Wednesday, September 5, 2012

Hesitant linebackers versus Bama

One of the biggest concerns about Michigan's linebackers coming into this season was their continued indecisiveness in 2011. By not making quick reads, the linebackers allow lead blockers and offensive linemen to make their blocks downfield, opening cutback lanes for running backs. Much like breaking in Schofield at right tackle, this was the wrong game to remedy those linebacker issues.

Early in the game, before Michigan was down by double-digits, Alabama had a rare second-and-long. They lined up in a one-back, two-WR set, with an H-back and tight end on the strongside of the field. Michigan is in it's 4-3 under with Jordan Kovacs rolled into the box on the weakside of the field. (The second view below gives a much better perspective on what happens.)

As the ball is snapped, Will Campbell and Quinton Washington both slant to their right into the strongside of the field. This allows them to cut into the backfield but also gives a free release to the Alabama center. Everyone relevant to the play has started to move except Kenny Demens (highlighted in red).

As you can see, Washington and Campbell have now slanted toward the backside of the play and are being pushed that way by Alabama's guards. The B-gap on the weakside of the field is wide open for Desmond Morgan (#44) to fill (the free-releasing center is responsible for blocking Morgan). The Bama H-back (#31) is headed upfield to block Demens who will be responsible for the cutback lane.

Morgan quickly fills the B gap as the Bama center prepares to seal him to the outside. Washington and Campbell have slanted past the play but have forced the Bama running back (Jalston Fowler) into a tightening B gap. It is Demens' responsibility to fill this hole but as you can see below, the H-back is close to blocking him.

Before Fowler makes it out of the backfield, the H-back has been able to run out of the backfield and across the formation to engage Demens who should be filling the cutback hole. Demens is now being pushed out of the play (red).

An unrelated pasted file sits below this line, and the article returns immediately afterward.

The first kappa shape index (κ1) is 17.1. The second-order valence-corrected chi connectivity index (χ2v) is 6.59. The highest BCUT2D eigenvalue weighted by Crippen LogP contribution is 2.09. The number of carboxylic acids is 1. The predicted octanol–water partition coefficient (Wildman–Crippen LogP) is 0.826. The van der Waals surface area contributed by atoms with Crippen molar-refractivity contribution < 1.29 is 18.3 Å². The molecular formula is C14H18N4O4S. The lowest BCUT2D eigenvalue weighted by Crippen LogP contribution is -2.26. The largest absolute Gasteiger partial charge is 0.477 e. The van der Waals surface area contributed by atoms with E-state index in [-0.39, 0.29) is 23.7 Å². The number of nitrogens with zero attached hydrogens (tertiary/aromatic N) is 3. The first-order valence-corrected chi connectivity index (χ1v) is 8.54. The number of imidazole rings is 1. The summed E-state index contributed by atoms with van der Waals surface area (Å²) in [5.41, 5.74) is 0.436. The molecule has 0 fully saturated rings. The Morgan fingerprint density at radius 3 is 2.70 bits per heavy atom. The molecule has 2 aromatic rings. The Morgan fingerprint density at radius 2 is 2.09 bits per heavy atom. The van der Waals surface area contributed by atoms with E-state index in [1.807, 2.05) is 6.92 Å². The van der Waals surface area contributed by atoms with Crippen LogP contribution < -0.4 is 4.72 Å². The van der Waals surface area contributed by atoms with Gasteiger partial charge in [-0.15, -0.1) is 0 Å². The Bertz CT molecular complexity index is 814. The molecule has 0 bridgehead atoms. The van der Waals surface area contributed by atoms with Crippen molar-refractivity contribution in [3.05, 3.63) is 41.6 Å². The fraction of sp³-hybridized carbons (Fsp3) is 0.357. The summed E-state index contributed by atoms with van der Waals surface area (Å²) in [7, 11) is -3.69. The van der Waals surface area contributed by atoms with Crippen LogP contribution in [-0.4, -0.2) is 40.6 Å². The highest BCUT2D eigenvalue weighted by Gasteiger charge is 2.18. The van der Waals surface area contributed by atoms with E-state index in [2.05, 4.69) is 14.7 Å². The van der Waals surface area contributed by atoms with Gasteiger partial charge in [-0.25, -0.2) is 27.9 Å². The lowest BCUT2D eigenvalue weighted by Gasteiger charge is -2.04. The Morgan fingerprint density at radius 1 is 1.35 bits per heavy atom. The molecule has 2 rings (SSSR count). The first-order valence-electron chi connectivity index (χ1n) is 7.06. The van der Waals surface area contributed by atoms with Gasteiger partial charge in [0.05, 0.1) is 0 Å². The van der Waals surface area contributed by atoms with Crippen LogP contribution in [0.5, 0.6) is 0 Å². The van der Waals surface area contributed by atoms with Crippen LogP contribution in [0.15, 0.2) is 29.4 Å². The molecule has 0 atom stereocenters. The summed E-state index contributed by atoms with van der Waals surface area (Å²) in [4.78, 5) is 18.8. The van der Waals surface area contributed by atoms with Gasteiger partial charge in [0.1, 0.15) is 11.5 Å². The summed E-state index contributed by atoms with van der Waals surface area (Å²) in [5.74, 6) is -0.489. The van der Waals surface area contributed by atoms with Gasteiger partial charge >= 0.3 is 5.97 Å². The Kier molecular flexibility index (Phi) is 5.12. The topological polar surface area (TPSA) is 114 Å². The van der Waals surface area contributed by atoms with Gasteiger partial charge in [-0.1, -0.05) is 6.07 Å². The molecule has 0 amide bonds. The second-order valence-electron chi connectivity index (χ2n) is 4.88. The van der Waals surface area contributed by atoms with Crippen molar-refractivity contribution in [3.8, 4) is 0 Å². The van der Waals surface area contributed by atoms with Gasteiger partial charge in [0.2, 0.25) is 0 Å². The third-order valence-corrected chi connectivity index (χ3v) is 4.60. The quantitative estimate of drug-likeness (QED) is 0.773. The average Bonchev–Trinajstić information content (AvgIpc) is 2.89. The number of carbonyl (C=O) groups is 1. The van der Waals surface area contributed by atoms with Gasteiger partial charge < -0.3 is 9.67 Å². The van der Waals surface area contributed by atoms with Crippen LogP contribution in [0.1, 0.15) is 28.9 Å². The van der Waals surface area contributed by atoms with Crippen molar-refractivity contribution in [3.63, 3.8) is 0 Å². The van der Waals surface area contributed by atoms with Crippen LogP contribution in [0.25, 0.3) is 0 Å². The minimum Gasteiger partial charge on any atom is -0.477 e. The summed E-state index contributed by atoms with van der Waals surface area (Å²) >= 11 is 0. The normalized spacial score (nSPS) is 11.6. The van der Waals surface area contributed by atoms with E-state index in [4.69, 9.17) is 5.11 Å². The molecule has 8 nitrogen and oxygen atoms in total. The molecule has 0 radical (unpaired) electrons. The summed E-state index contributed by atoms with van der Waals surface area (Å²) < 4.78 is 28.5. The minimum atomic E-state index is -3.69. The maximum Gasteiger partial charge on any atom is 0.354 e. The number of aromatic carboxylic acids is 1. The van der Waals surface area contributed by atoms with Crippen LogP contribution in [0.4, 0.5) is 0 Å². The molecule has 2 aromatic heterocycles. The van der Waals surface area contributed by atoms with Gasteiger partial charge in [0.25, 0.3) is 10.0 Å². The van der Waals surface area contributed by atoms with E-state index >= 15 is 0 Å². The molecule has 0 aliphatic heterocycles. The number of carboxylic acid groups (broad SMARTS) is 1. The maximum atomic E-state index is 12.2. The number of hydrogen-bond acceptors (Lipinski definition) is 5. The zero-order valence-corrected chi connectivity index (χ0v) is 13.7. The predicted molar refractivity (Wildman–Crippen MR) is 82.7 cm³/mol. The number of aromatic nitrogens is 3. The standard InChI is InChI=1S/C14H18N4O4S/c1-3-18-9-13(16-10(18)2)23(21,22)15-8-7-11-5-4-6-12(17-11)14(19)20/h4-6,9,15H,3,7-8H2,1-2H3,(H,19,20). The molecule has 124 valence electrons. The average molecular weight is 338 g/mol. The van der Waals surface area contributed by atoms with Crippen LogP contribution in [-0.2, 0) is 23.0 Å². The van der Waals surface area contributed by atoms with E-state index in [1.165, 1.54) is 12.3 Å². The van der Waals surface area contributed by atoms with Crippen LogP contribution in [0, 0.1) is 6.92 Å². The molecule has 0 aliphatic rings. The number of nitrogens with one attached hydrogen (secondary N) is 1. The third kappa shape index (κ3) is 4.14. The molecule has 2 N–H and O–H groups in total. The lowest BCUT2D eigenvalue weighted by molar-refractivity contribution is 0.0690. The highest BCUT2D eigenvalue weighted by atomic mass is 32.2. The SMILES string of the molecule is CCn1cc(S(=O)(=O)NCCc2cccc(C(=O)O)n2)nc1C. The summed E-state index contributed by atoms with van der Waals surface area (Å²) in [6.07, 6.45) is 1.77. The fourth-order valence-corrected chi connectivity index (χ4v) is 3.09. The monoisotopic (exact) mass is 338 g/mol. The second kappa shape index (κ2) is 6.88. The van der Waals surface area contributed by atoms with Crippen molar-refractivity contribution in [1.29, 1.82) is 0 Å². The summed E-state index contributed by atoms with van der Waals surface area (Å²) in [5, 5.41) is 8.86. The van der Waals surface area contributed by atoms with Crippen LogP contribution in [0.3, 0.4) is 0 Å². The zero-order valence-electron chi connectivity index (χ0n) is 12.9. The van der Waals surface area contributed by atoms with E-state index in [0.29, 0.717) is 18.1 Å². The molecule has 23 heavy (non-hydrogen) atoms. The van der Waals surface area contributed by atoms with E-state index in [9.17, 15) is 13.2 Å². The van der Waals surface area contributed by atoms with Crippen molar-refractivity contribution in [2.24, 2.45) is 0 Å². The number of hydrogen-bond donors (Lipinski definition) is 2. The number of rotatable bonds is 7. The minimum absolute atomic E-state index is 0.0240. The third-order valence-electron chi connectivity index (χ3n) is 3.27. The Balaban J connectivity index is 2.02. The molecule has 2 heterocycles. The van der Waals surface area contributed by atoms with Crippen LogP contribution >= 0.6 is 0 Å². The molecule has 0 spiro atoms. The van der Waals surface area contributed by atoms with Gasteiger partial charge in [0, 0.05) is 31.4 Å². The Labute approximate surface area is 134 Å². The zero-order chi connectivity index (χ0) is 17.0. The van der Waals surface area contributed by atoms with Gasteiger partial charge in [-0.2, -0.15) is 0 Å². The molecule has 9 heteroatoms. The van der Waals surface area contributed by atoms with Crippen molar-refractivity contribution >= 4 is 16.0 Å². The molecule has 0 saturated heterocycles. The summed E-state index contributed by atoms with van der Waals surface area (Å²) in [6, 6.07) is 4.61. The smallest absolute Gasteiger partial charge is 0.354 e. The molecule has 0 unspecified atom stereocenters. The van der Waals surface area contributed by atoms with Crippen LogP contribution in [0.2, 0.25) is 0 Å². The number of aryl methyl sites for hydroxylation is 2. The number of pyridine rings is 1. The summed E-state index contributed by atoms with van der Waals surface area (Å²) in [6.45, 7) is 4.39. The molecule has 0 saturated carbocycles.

Demens has now been pushed to the ground opening a huge hole for Fowler to run through. He'll be tackled 14 yards downfield.


The only thing that gives me pause on this play is the slant by Campbell and Washington, but I think they played this properly and were instructed to slant to the strongside. Both got deep into the backfield and eventually pushed out of the play, but I don't think that was responsible for this result. If they're slanting to the strongside of the play, it's the responsibility of Morgan and Demens to fill the gaps behind them. Morgan does so, but Demens hesitates as the play starts, allowing time for the Alabama H-back to push him beyond his assignment. This kind of thing was happening all game as pulling linemen and lead blockers were able to get to the point of attack a step ahead of Michigan's linebackers, pushing them out of the way.

I'm singling out Demens here only because this play stood out to me, but this happened to Demens, Morgan, and Ross all game. But this continues a trend that we saw last year from Demens. His first step is usually a beat after it should be. In this instance, he needs to know that Campbell and Washington are slanting to the strongside. If Alabama runs into that slant and is able to make yards, good for them, but something spectacular has to happen. But a strongside slant from both DTs will naturally open up lanes on the weakside of the play to be filled by the middle and weakside 'backers. Demens seems unsure of the structure of this defensive playcall and is too hesitant to be effective.


edjasbord said...

I appreciate the breakdown of the breakdown. But, is there any way to point us to the particular place in the video that this play happens? The video you posted is of the whole game. Thanks.

readyourguard said...

The DTs get too far upfield, creating cut back lanes and too many holes to fill. Demens read the play corrrectly and scraped over to where he THOUGHT the play was going. He over-pursued for sure, but the DTs didn't help. Once they slant and feel pressure, the should either dig down and fight pressure OR spin out and get on the back side of the pressuring OL. Pictures 3 and 4 clearly show QW going completely around his blocker which takes him way out of the play. Technique and responsibility, man. Technique and responsibility.

Chris Gaerig said...

The video is timestamped to begin where the play starts.

Stevesharik said...

Not only were the LBs hesitant, but the safeties and corners who were supposed to be the extra hat in the box were extremely hesitant, too. On the play you reference above, JT is way late and too deep. When a hole gets like that, there becomes two holes in the gap--one on each side of the LB. Demens getting there more quickly will reduce the size, but the back will still cut off that block, and that extra run defender has to be there. This is what Mattison and Hoke meant by saying our run fits were off.

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